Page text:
Willie had been working his contacts and within an hour Stan had removed the radiator and a motorcycle courier had taken it to a repair shop where the small hole found in the bottom tank was repaired and returned by 18.00. I was able to find a few tools in a ferreteria which will enable me to be somewhat independent for tools (the hire charges from Austin owners being somewhat high in Chile). We were not able to obtain the correct plug but later, when looking for through my spares, I found that I had in error packed extra plugs and the incorrect ones for my car, being 18mm and suitable for the chummy. Stan’s new fan pulley bearing had picked up and this was the probable cause of Dusty’s high engine temperature, making the belt slip and not turning the fan at engine speeds. I had a spare, packed on a whim at the last moment, which will suffice. Daniel very kindly arranged to send on by express bus to Copiapo a new fan pulley bearing he has at home for his own 7, along with a four-bladed fan which Stan will fit to increase air flow.IMG_0999

In the midst of all this frenetic activity a television crew arrived to interview the party and provide a short piece in the following evening’s news slot. Diana modified the plugs to shorten the thread length with my newly -purchased file and Stan refitted the radiator. By 20.30 we had finished, Diana had smashed her finger when a spanner slipped and we walked to a nearby Chinese restaurant for an excellent dinner with Willie, who told us all about life in Los Andes for an emigrant Dutchman, now 30 years in Chile.

14 thoughts on “25th February Uspallata, Argentina

  1. Great Blog and fantastic pictures. You are all doing really well and that includes the cars. Seem to remember radiator problems in Russia, Stan. Look forward to hearing more of your adventure. Bon Voyage, Johny J.

  2. On http://www.automovilsport.com I posted your travels, there was an instant reply that tells us all he spoke to you and knows you are in Coquimbo. So this is getting like CNN with breaking news. Must remember to put in a prayer for that oiled up plug tonight before I fall asleep. Can’t belive the crossing of the Andes was so easy.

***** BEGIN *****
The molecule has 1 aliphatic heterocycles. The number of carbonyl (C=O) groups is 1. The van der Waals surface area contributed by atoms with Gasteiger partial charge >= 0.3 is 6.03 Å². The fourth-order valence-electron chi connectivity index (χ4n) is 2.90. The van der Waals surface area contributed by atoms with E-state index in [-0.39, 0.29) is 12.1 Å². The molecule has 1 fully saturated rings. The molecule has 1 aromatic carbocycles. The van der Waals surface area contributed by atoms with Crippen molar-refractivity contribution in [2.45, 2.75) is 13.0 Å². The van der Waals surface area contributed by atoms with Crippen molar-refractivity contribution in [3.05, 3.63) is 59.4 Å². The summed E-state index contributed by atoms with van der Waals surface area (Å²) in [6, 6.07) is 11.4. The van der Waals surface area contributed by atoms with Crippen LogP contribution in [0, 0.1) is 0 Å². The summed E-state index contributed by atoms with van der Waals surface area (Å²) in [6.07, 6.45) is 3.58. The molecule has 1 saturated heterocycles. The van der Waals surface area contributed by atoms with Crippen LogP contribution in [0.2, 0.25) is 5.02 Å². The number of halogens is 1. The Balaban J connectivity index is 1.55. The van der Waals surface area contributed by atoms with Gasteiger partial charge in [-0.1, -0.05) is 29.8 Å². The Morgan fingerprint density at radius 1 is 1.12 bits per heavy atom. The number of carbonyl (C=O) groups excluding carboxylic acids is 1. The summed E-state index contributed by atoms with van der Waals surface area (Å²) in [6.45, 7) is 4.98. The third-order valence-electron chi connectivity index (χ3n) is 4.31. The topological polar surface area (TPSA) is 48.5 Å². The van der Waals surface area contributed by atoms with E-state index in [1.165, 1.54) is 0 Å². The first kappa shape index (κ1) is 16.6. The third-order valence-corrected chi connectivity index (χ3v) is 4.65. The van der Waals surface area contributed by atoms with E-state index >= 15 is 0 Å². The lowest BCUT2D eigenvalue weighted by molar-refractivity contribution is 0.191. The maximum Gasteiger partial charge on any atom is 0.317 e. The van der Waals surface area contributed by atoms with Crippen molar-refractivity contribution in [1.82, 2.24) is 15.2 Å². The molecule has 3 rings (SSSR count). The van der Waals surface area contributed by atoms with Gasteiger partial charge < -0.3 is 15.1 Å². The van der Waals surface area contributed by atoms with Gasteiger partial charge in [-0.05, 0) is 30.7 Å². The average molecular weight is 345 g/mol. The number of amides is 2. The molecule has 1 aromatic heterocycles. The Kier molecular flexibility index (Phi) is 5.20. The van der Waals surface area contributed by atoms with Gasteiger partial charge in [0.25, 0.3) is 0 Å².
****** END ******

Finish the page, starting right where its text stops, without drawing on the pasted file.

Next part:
Hip hip hurray

  3. Great to catch up with you guys from sunny Scotland (that’s true) but even our mountains don’t match the Andes. It sounds a fantastic trip and so different from the Pekin to Paris but here’s hoping equally successful. Will keep in touch

  4. Awsome mountains but very exciting. How is the Malbec? As you are in the region, it might be a good idea to splash out and taste the very best. No chance of a vineyard visit while there.?

  5. Great to meet yourselves in Antofagasta the other day in the hotel carpark and thanks for your time in explaining your mission probably well over the 1000’th time. We both wish yourselves the best in your journey. In our few months in Chile have come to admire them for quite some amazing mechanical ability in getting things going that in our current time would just be thrown away. I suspect that same spirit is the same with your fantastic cars. The other advantage is that you can get at the engine! I hope you avoid any more sand on your head gasket. Will continue to read your updates with interest.

  6. You are making great progress let it continue so. Thanks for all the interesting News and beautiful pictures – looking forward to the next episode. All best wishes, Steve

  7. At last can make contact with you all in transit to Manila then to shaghi in China next week.the radiator problem experienced by stan is typical of a tight yorkshireman he was to get that fixed 5 years ago!! But glad you are all well and safe and cars performing on top form by austin seven standards!! Catch all later chris Queen Victoria

  8. Jack – I am impressed by the spares you keep finding in the depths of your storage box. Not nearly as many plumbing widgets as I have unearthed after 34 years in the Marston Road emporium of course. I blame most of it on DH.
    Most of them sold to someone with more money than sense.
    Rather wish I was with you all and keep overtaking those trucks!

  9. Enjoying the updates. I’m a bit worried that we haven’t had one for a while – There must be a monster essay on the way. Never mind Diane’s spanner-smashed finger, I’m worried for Jack’s typing digit. Best wishes to all the team.